|Increase sustainable investing practices||Reconvene the Socially Responsible Investment Advisory Committee (SRIAC) to review the current portfolio and proactively pursue strategies for reducing exposure to fossil fuel or other environmentally unsustainable investments. SRIAC to give regular updates to CAP and provide an annual summary of progress for inclusion in consolidated Sustainability & Climate Action Plan report.||$||SRIAC, College Administration|
|Review of and renewed engagement of sustainability practices of Dining Services||Analysis of current practices and monthly data reporting||$$||Dining Services, Climate Action Plan Committee|
|Build awareness that every office on campus has a role to play in climate change education |
Encourage offices to develop co-curricular programming that builds climate literacy and leadership among students
|Promote Climate Action Plan on website and through meetings with different offices |
Track number of individuals and/or departments that interact with Center for Environmental Stewardship or Climate Action Plan Committee
|$$||College Administration, Campus Community|
|Develop toolkit for staff about possibilities for supporting climate literacy and the climate action plan through operations, decision-making, training staff and student workers, etc.||Create toolkit and promote on website and in department meetings||$$||Center for Environmental Stewardship, Climate Action Plan Committee|
|Engage with Kalamazoo Community (City, Western Michigan University, Kalamazoo Valley Community College) in connection with their Sustainability & Climate Action Plans||Quarterly contact and collaboration||$$||Center for Environmental Stewardship, Climate Action Plan Committee, Facilities Management|
ASHRAE standards: American Society of Heating Refrigerating and Air-conditioning Engineers uniform methods of testing for rating purposes, describe recommended practices in designing and installing equipment and provide other information to guide the industry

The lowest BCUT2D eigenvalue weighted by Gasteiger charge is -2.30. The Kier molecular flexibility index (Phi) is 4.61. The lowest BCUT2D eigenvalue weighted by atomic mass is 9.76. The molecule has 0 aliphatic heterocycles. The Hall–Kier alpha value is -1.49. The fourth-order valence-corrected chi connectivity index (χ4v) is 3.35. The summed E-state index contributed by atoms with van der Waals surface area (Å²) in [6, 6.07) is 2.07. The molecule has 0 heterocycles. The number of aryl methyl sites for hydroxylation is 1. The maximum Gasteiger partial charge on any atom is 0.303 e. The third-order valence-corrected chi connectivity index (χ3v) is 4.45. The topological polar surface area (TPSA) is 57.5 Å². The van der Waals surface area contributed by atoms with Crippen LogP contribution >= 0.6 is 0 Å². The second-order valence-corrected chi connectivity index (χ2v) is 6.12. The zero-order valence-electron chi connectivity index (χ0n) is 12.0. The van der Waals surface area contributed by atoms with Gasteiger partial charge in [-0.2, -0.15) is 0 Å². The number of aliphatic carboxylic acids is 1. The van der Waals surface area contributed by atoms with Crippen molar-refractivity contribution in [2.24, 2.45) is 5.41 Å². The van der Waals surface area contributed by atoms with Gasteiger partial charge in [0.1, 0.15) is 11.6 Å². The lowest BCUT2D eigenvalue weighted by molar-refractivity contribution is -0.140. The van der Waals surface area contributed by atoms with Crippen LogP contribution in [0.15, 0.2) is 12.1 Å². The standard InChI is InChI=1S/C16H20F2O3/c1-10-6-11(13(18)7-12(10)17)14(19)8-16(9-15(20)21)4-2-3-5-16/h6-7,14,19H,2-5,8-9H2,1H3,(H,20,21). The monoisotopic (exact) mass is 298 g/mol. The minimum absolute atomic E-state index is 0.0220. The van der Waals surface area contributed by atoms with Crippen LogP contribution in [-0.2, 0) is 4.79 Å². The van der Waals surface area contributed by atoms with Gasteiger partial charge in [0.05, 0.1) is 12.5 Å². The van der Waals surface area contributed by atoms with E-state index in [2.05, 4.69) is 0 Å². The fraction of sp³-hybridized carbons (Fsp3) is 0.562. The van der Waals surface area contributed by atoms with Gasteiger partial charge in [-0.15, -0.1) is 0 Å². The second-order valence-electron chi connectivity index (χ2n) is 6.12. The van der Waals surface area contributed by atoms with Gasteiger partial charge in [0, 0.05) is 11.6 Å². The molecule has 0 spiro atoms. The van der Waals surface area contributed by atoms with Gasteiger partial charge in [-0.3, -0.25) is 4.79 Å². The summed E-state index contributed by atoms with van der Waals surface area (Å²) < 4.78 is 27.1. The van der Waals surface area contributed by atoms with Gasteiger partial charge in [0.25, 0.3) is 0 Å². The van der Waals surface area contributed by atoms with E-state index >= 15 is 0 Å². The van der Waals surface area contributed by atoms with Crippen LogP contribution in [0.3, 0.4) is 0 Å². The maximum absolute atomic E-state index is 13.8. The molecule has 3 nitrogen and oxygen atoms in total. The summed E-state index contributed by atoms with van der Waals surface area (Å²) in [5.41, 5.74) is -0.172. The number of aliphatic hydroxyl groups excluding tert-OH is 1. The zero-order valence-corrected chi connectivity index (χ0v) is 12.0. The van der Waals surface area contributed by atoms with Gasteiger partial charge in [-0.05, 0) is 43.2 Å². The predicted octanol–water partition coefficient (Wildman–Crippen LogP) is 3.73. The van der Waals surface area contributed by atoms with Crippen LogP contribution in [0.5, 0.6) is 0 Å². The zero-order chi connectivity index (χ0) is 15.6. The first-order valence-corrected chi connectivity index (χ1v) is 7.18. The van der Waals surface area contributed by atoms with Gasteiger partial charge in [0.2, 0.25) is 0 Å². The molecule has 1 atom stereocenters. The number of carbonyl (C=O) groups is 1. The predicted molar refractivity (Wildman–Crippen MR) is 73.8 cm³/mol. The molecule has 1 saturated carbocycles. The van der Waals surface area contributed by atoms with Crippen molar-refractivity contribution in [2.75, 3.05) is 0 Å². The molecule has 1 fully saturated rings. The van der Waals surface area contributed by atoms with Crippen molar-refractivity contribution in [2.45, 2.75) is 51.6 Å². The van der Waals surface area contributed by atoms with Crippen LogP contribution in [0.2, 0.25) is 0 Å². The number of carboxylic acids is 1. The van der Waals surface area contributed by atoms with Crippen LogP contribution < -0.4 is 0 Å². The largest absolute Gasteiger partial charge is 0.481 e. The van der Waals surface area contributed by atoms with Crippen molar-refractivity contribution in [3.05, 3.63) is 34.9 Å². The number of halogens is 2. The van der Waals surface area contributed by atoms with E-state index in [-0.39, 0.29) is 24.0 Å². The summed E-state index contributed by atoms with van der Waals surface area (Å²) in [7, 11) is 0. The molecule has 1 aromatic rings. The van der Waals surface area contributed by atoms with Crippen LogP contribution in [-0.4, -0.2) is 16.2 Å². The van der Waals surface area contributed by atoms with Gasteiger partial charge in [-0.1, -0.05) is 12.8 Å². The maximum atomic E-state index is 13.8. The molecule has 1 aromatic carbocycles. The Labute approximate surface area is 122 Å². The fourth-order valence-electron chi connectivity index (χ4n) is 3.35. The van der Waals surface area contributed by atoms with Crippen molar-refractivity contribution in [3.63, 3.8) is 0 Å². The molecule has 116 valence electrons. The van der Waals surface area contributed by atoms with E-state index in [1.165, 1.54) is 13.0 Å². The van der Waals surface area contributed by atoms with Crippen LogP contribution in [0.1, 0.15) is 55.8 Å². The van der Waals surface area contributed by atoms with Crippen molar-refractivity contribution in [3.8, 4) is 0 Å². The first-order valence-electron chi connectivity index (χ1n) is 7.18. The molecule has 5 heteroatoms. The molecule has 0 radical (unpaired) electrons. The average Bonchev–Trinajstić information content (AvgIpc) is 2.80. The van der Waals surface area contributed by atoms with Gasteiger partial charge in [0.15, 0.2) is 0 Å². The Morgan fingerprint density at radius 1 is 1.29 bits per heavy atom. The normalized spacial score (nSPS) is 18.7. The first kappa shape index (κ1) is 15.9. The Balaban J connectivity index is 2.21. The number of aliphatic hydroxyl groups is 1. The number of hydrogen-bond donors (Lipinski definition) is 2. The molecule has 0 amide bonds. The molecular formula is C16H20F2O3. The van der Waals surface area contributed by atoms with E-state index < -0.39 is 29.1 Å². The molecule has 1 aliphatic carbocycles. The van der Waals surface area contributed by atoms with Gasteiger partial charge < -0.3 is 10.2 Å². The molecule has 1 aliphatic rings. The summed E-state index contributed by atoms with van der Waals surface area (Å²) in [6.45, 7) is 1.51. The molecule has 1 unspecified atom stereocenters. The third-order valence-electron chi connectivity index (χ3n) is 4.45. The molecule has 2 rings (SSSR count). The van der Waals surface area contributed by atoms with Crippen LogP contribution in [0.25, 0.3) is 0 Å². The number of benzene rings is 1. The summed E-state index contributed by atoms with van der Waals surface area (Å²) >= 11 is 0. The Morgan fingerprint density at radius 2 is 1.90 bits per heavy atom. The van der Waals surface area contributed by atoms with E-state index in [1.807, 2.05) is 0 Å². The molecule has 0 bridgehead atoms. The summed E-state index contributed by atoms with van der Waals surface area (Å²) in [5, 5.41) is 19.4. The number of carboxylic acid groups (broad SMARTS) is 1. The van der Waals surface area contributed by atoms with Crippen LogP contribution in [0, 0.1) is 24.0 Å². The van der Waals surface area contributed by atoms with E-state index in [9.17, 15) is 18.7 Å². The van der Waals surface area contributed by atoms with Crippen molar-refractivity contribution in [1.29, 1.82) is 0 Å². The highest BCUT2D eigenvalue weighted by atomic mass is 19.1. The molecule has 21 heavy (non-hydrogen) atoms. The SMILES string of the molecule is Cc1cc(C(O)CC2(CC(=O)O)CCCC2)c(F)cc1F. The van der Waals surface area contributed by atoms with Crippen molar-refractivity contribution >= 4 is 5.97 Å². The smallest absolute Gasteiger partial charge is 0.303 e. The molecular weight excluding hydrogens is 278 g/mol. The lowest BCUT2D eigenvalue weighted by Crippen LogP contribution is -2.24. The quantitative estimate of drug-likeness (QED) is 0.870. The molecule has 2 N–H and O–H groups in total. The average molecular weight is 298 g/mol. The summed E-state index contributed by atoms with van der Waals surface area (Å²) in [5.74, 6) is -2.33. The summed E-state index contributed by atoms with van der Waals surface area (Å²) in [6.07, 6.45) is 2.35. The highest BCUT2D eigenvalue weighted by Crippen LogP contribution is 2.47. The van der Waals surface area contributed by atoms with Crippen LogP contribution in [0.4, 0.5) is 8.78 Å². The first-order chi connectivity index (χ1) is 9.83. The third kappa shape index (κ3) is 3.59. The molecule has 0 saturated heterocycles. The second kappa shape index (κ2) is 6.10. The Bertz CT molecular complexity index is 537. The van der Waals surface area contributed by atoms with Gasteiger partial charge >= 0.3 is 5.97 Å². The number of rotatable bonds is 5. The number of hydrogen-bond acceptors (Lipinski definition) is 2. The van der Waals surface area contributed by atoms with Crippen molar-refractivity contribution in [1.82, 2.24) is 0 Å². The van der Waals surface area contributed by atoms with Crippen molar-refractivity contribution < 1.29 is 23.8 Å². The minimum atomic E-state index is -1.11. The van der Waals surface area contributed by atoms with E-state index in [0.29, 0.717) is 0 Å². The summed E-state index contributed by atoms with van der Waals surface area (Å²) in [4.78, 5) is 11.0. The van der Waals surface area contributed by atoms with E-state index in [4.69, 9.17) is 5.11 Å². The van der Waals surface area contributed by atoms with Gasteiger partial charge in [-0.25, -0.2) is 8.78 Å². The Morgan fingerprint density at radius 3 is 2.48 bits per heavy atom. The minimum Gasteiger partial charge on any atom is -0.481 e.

Carbon sequestration: The process of capturing and storing atmospheric carbon dioxide
Climate literacy: Climate literacy is an understanding of your influence on climate and climate’s influence on you and society. A climate-literate person understands the essential principles of Earth’s climate system, knows how to assess scientifically credible information about climate, communicates about climate and climate change in a meaningful way, and is able to make informed and responsible decisions about actions that may affect climate. (NOAA; Coalition for Climate Education Policy)
Climate Neutral: Having a net zero carbon footprint, refers to achieving net zero carbon emissions by balancing a measured amount of carbon released with an equivalent amount sequestered or offset, or buying enough carbon credits to make up the difference.
Climate resiliency: The ability to anticipate, prepare for, and respond to hazardous events, trends, or disturbances related to climate. Improving climate resilience involves assessing how climate change will create new, or alter current, climate-related risks, and taking steps to better cope with these risks.
Greenhouse Gas: In greenhouse gases carbon dioxide (CO2) is the most abundant. However, GHG’s can also encompass other gases, namely: methane (CH4), nitrous oxide (N2O), hydro fluorocarbons (HFC).
Greenhouse Gas Inventory: An inventory that is done to measure campus greenhouse gas emissions.
Retro-commissioning: A systematic process for investigating, analyzing and optimizing an existing building’s systems’ performance through operational and maintenance improvement measures, which helps to confirm their continued performance over time
PIRGIM: Public Interest Research Group in Michigan; an advocate for the public interest. “We speak out for a healthier, safer world in which we’re freer to pursue our own individual well-being and the common good.”
Sustainability: Based on a simple principle that everything that we need for our survival and well-being depends, either directly or indirectly, on our natural environment. To pursue sustainability is to create and maintain the conditions under which humans and nature can exist in productive harmony to support present and future generations.
Created by the Climate Action Plan Committee in 2021-2022
The Climate Action Plan Committee included:
- Kayla Carlson ‘22
- Brian Dietz, Associate Dean of Students
- Dr. Amelia Katanski, Professor of English, Co-Director of Critical Ethnic Studies
- Susan Lindemann, Associate Vice President for Facilities Management, Chief Sustainability Officer
- Sara Stockwood, Director Larry J. Bell ’80 Center for Environmental Stewardship, Director Lillian Anderson Arboretum